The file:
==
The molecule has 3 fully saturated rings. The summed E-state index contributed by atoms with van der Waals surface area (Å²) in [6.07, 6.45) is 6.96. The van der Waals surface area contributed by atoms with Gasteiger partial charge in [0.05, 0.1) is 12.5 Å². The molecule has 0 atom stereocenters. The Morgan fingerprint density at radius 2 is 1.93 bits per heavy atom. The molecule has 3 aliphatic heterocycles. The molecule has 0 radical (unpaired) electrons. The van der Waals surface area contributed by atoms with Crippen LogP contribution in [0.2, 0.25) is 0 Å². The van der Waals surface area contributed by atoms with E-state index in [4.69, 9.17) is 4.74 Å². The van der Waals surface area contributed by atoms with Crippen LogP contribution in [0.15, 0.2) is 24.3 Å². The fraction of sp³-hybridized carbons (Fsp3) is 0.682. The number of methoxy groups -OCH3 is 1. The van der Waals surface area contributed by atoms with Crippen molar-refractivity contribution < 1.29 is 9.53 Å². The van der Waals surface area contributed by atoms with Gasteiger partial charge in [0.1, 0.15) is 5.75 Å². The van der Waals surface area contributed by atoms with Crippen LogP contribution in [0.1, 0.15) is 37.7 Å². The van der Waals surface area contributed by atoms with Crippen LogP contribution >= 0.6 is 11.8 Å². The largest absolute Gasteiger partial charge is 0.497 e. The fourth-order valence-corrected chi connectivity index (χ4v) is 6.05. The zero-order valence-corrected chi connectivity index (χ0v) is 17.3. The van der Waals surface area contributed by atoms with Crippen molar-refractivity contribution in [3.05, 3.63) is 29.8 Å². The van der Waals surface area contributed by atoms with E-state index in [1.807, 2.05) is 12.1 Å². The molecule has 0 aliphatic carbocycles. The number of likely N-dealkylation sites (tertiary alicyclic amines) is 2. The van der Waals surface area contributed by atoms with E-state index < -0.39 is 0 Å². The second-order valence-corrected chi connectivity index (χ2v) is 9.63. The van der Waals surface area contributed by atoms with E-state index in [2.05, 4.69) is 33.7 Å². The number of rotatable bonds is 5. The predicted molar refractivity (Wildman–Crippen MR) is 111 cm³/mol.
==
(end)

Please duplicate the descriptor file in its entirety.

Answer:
The molecule has 3 fully saturated rings. The summed E-state index contributed by atoms with van der Waals surface area (Å²) in [6.07, 6.45) is 6.96. The van der Waals surface area contributed by atoms with Gasteiger partial charge in [0.05, 0.1) is 12.5 Å². The molecule has 0 atom stereocenters. The Morgan fingerprint density at radius 2 is 1.93 bits per heavy atom. The molecule has 3 aliphatic heterocycles. The molecule has 0 radical (unpaired) electrons. The van der Waals surface area contributed by atoms with Crippen LogP contribution in [0.2, 0.25) is 0 Å². The van der Waals surface area contributed by atoms with E-state index in [4.69, 9.17) is 4.74 Å². The van der Waals surface area contributed by atoms with Crippen LogP contribution in [0.15, 0.2) is 24.3 Å². The fraction of sp³-hybridized carbons (Fsp3) is 0.682. The number of methoxy groups -OCH3 is 1. The van der Waals surface area contributed by atoms with Crippen molar-refractivity contribution < 1.29 is 9.53 Å². The van der Waals surface area contributed by atoms with Gasteiger partial charge in [0.1, 0.15) is 5.75 Å². The van der Waals surface area contributed by atoms with Crippen LogP contribution in [0.1, 0.15) is 37.7 Å². The van der Waals surface area contributed by atoms with Crippen LogP contribution >= 0.6 is 11.8 Å². The largest absolute Gasteiger partial charge is 0.497 e. The fourth-order valence-corrected chi connectivity index (χ4v) is 6.05. The zero-order valence-corrected chi connectivity index (χ0v) is 17.3. The van der Waals surface area contributed by atoms with Crippen molar-refractivity contribution in [3.05, 3.63) is 29.8 Å². The van der Waals surface area contributed by atoms with E-state index in [1.807, 2.05) is 12.1 Å². The molecule has 0 aliphatic carbocycles. The number of likely N-dealkylation sites (tertiary alicyclic amines) is 2. The van der Waals surface area contributed by atoms with E-state index < -0.39 is 0 Å². The second-order valence-corrected chi connectivity index (χ2v) is 9.63. The van der Waals surface area contributed by atoms with E-state index in [2.05, 4.69) is 33.7 Å². The number of rotatable bonds is 5. The predicted molar refractivity (Wildman–Crippen MR) is 111 cm³/mol.